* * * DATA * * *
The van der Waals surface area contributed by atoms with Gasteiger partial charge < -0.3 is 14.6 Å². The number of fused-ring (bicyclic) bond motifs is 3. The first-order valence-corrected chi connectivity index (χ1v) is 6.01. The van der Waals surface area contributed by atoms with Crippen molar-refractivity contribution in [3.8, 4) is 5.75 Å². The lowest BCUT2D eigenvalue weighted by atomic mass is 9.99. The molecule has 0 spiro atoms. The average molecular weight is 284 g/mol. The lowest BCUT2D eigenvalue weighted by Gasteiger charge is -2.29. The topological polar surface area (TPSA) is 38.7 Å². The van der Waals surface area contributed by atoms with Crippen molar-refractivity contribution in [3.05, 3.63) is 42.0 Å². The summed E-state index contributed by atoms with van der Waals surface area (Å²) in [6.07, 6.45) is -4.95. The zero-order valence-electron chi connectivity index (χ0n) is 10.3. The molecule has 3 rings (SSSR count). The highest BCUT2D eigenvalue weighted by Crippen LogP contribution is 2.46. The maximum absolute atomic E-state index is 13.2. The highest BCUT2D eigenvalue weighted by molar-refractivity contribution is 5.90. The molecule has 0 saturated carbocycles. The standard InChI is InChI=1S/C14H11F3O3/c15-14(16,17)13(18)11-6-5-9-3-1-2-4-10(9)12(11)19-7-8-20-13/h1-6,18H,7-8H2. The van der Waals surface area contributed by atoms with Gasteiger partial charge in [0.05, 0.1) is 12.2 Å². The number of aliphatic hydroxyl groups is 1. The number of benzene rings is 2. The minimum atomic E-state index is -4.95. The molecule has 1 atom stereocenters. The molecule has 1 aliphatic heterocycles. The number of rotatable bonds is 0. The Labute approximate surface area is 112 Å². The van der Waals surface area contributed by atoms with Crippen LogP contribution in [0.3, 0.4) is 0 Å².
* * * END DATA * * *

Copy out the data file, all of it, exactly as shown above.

The van der Waals surface area contributed by atoms with Gasteiger partial charge < -0.3 is 14.6 Å². The number of fused-ring (bicyclic) bond motifs is 3. The first-order valence-corrected chi connectivity index (χ1v) is 6.01. The van der Waals surface area contributed by atoms with Crippen molar-refractivity contribution in [3.8, 4) is 5.75 Å². The lowest BCUT2D eigenvalue weighted by atomic mass is 9.99. The molecule has 0 spiro atoms. The average molecular weight is 284 g/mol. The lowest BCUT2D eigenvalue weighted by Gasteiger charge is -2.29. The topological polar surface area (TPSA) is 38.7 Å². The van der Waals surface area contributed by atoms with Crippen molar-refractivity contribution in [3.05, 3.63) is 42.0 Å². The summed E-state index contributed by atoms with van der Waals surface area (Å²) in [6.07, 6.45) is -4.95. The zero-order valence-electron chi connectivity index (χ0n) is 10.3. The molecule has 3 rings (SSSR count). The highest BCUT2D eigenvalue weighted by Crippen LogP contribution is 2.46. The maximum absolute atomic E-state index is 13.2. The highest BCUT2D eigenvalue weighted by molar-refractivity contribution is 5.90. The molecule has 0 saturated carbocycles. The standard InChI is InChI=1S/C14H11F3O3/c15-14(16,17)13(18)11-6-5-9-3-1-2-4-10(9)12(11)19-7-8-20-13/h1-6,18H,7-8H2. The van der Waals surface area contributed by atoms with Gasteiger partial charge in [0.05, 0.1) is 12.2 Å². The number of aliphatic hydroxyl groups is 1. The number of benzene rings is 2. The minimum atomic E-state index is -4.95. The molecule has 1 atom stereocenters. The molecule has 1 aliphatic heterocycles. The number of rotatable bonds is 0. The Labute approximate surface area is 112 Å². The van der Waals surface area contributed by atoms with Crippen LogP contribution in [0.3, 0.4) is 0 Å².